8689.0 - Private Medical Practitioners, Australia, 2002  
ARCHIVED ISSUE Released at 11:30 AM (CANBERRA TIME) 29/10/2002   
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October 29, 2002
Embargoed: 11:30 AM (AEST)
Rural and remote general practitioners working long hours

General practitioners in rural and remote areas are working longer hours than their metropolitan counterparts, according to figures released today by the Australian Bureau of Statistics (ABS).

In 2002 there were 18,867 general practitioners in Australia who were mainly working in private practice. The overall average number of hours worked by these general practitioners each week was 47 hours. On average, general practitioners in remote areas worked 57 hours. This compared with an average 52 hours for those working in rural areas and an average 46 hours in metropolitan areas. Of those general practitioners working in rural and remote areas, 40% worked an average of more than 60 hours per week compared with 26% of metropolitan general practitioners.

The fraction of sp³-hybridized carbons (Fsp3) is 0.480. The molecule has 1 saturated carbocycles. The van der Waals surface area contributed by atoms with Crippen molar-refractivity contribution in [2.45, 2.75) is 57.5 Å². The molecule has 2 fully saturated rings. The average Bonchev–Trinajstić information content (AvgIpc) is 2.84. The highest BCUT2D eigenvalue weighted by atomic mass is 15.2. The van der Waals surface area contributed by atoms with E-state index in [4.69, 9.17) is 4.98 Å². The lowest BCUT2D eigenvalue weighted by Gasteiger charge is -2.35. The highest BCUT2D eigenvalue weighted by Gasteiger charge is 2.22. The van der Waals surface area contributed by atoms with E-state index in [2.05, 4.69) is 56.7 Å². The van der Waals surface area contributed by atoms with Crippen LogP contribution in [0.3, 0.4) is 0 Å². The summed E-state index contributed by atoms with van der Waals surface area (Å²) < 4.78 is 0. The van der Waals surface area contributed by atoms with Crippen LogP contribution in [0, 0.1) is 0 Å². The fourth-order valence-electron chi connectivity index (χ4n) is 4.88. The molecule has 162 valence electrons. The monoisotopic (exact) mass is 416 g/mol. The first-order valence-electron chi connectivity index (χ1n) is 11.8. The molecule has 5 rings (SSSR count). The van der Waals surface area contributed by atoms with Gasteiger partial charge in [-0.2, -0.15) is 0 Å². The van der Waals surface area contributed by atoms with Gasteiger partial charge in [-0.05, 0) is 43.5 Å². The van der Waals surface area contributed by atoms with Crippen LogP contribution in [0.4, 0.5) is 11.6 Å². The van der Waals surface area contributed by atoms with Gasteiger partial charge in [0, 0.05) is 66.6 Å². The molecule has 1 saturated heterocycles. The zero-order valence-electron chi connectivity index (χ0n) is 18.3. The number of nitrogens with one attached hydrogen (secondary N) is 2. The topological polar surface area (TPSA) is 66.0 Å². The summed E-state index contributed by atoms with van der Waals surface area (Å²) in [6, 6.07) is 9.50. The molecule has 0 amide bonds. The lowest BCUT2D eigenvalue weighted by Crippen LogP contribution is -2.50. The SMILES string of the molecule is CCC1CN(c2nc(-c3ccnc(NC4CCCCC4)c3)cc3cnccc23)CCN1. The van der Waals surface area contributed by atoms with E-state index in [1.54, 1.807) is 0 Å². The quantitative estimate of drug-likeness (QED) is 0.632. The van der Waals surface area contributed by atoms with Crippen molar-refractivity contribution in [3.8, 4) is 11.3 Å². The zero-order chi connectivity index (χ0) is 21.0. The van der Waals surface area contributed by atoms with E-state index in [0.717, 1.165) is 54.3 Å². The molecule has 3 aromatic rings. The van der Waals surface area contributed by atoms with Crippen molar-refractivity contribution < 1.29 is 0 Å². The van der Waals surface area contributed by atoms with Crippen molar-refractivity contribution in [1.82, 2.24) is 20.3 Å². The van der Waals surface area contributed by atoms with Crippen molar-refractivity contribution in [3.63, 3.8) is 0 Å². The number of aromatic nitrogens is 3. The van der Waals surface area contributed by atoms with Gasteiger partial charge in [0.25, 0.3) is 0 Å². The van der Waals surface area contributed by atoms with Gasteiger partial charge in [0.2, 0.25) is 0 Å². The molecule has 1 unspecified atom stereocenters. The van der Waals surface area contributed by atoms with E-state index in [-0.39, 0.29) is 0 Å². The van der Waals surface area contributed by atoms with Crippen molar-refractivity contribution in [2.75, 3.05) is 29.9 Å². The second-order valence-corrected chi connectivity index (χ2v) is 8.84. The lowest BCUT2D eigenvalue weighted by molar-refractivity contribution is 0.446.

Consistent with the long working hours of general practitioners were a high number of private patient contacts per week. Whilst general practitioners had an average of 136 private patient contacts per week, 22% reported between 150 and 199 contacts per week and a further 22% reported more than 200 contacts per week.

Females account for 33% of all general practitioners in Australia. They are often younger than their male counterparts with 55% aged under 45 years and only 15% aged over 55 years. This compares with 31% of male general practitioners aged less than 45 and 35% over 55 years.

The survey results identified that Australia has 10,509 specialists mainly working in private practice. On average these specialists work 54 hours per week (compared with an average 47 hours for general practitioners). The results have shown that within this specialist group, surgeons and gynaecologists/obstetricians worked the longest hours (average 59 hours) followed by paediatricians (average 58 hours).

The specialist profession is even more dominated by males, with females accounting for only 14% of all specialists in Australia. Females, however are strongly represented in the younger age groups accounting for 25% of all specialists under 45 years.

Further details can be found in Private Medical Practitioners, Australia, 2002 (cat. no. 8689.0).